Thursday, February 24, 2011

Everything I Know I Learned from Chester Nimitz

This week, on February 24th, we celebrate the 126th anniversary of the birth of World War II naval hero, Admiral Chester Nimitz.

Over the past few months, when I’ve told people that I’ve been researching the life of Chester Nimitz, I’ve received more than a few blank stares, polite smiles, and an outright “Who’s that?” Chester Nimitz, is seems, is a name we’ve forgotten. It’s a name we should know.

As Commander in Chief of the Pacific Fleet during the war, Nimitz was the architect of the US victory in the Pacific. Assigned the post just days after the attack on Pearl Harbor, he was told by FDR to go to Pearl and "stay there till the war is won." He arived in Hawaii on Christmas Day and was horrified at what he saw. It was his task to rebuild the crippled fleet and to halt the Japanese advance across the Pacific.

In a way, Nimitz had been preparing for the job since boyhood. His grandfather, to whom he was very close, had been a merchant sailor. Young Chester had listened wide-eyed to tales of the sea. "The sea," his grandfather told him, "like life itself, is a stern taskmaster. The best way to get along with either is to learn all you can and do your best and don't worry, especially about things over which you have no control." Nimitz took the words as his personal philosophy.

Nimitz graduated from the US Naval Academy seventh in a class of 114. He spent his next years at sea, learning firsthand what a stern taskmaster it was. One night, at the helm of a destroyer, he felt the ship stop. He'd run it aground on a mudbank. The he remembered his grandfather's words. He'd done all he could. Now all he could do was wait for morning for another ship to pull him off. He earned a reprimand for the error, and learned a lesson.

As CinCPaC, he set out to push the Japanese fleet back across the Pacific. His decisive victory came at the Battle of Midway. Alerted that Japanese code had been broken and that enemy ships were underway, he set his ships into position for a surprise attack. Then he could only wait. Once more, he'd done all he could. By the end of the battle, the enemy's carrier force had all but been destroyed.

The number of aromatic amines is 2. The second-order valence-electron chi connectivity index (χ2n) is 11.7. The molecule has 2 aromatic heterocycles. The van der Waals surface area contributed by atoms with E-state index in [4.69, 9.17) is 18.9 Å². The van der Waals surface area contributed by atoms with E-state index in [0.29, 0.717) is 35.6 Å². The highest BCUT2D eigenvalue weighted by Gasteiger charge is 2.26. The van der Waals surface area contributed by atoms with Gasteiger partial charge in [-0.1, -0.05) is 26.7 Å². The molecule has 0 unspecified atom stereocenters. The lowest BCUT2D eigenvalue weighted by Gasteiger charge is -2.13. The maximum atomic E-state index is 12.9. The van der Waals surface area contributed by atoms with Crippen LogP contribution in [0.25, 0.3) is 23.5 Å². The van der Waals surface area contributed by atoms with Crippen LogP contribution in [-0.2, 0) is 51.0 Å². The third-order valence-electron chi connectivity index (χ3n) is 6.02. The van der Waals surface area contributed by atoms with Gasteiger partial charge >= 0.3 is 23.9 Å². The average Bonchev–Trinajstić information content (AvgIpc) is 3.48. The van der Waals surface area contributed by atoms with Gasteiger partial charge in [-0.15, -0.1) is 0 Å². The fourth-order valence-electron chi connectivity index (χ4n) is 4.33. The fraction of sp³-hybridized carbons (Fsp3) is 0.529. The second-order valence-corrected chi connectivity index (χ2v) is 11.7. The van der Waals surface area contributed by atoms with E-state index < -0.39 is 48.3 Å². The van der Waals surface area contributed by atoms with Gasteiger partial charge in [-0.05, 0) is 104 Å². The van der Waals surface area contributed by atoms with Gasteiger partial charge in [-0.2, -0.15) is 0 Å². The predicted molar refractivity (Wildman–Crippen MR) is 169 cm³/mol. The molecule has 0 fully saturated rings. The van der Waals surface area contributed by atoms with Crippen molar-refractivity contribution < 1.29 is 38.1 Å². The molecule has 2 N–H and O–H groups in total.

On September 2, 1945, Nimitz at last fulfilled the mission he'd been given after Pearl Harbor. There, on the deck of the USS Missouri under cloudy skies, he accepted the formal surrender of Japanese forces. The war was over.

And that, boys and girls, is why we should know the name Chester Nimitz.

Friday, February 11, 2011

Everything I Know I Learned from Thomas Edison

This week, February 11th, we celebrate the 164th anniversary of the birth of inventor Thomas Edison.

In researching a subject biographers always end up with an abundance of great information, all of which illuminates the subject in some way, all of which we are terribly invested in, and most of which we have not a prayer of using in the final product. It hurts. I’m often asked how I decide what I’ll use and what I must cut. One biographer I know solved the problem by, as she puts it, “writing to quotes.” A good quote can often speak volumes about your subject when you just don’t have room for volumes in your manuscript, especially in material for children, where the writing must be extraordinarily tight.

With no subject is this more true than for Thomas Edison. He is the man who said the following: Everything comes to him who hustles while he waits. And: Genius is one percent inspiration and ninety-nine percent perspiration. And: Great ideas originate in the muscles.

Well. Bit of a theme there, wouldn’t you say? Clearly this was a man with little patience for armchair inventors with great notions but without the drive to put them into action. GET OFF YOUR BACKSIDE! he must have wanted to scream at such dabblers. JUST DO IT ALREADY!

Great advice for writers too, isn’t it? The idea is never enough. It’s the writing that counts, the writing that's both the sweet and the bitterly difficult part of the task. Even the dabblers know that. That's why they dabble.